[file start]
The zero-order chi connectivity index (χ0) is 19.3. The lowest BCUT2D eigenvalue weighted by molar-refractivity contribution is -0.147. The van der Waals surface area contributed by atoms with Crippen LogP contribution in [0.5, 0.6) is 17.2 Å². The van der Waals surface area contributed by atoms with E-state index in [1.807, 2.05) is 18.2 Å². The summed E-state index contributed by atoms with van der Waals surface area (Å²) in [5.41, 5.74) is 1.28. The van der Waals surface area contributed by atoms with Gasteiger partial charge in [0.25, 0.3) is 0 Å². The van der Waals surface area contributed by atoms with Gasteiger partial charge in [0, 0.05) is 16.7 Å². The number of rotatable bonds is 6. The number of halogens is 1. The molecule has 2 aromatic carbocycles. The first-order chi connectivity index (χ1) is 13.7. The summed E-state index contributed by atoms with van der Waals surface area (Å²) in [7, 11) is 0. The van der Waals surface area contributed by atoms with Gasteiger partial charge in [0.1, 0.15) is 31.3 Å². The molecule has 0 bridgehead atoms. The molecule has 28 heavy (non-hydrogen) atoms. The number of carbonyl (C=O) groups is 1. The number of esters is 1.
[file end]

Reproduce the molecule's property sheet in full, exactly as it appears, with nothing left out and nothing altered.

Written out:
The zero-order chi connectivity index (χ0) is 19.3. The lowest BCUT2D eigenvalue weighted by molar-refractivity contribution is -0.147. The van der Waals surface area contributed by atoms with Crippen LogP contribution in [0.5, 0.6) is 17.2 Å². The van der Waals surface area contributed by atoms with E-state index in [1.807, 2.05) is 18.2 Å². The summed E-state index contributed by atoms with van der Waals surface area (Å²) in [5.41, 5.74) is 1.28. The van der Waals surface area contributed by atoms with Gasteiger partial charge in [0.25, 0.3) is 0 Å². The van der Waals surface area contributed by atoms with Gasteiger partial charge in [0, 0.05) is 16.7 Å². The number of rotatable bonds is 6. The number of halogens is 1. The molecule has 2 aromatic carbocycles. The first-order chi connectivity index (χ1) is 13.7. The summed E-state index contributed by atoms with van der Waals surface area (Å²) in [7, 11) is 0. The van der Waals surface area contributed by atoms with Gasteiger partial charge in [0.1, 0.15) is 31.3 Å². The molecule has 0 bridgehead atoms. The molecule has 28 heavy (non-hydrogen) atoms. The number of carbonyl (C=O) groups is 1. The number of esters is 1.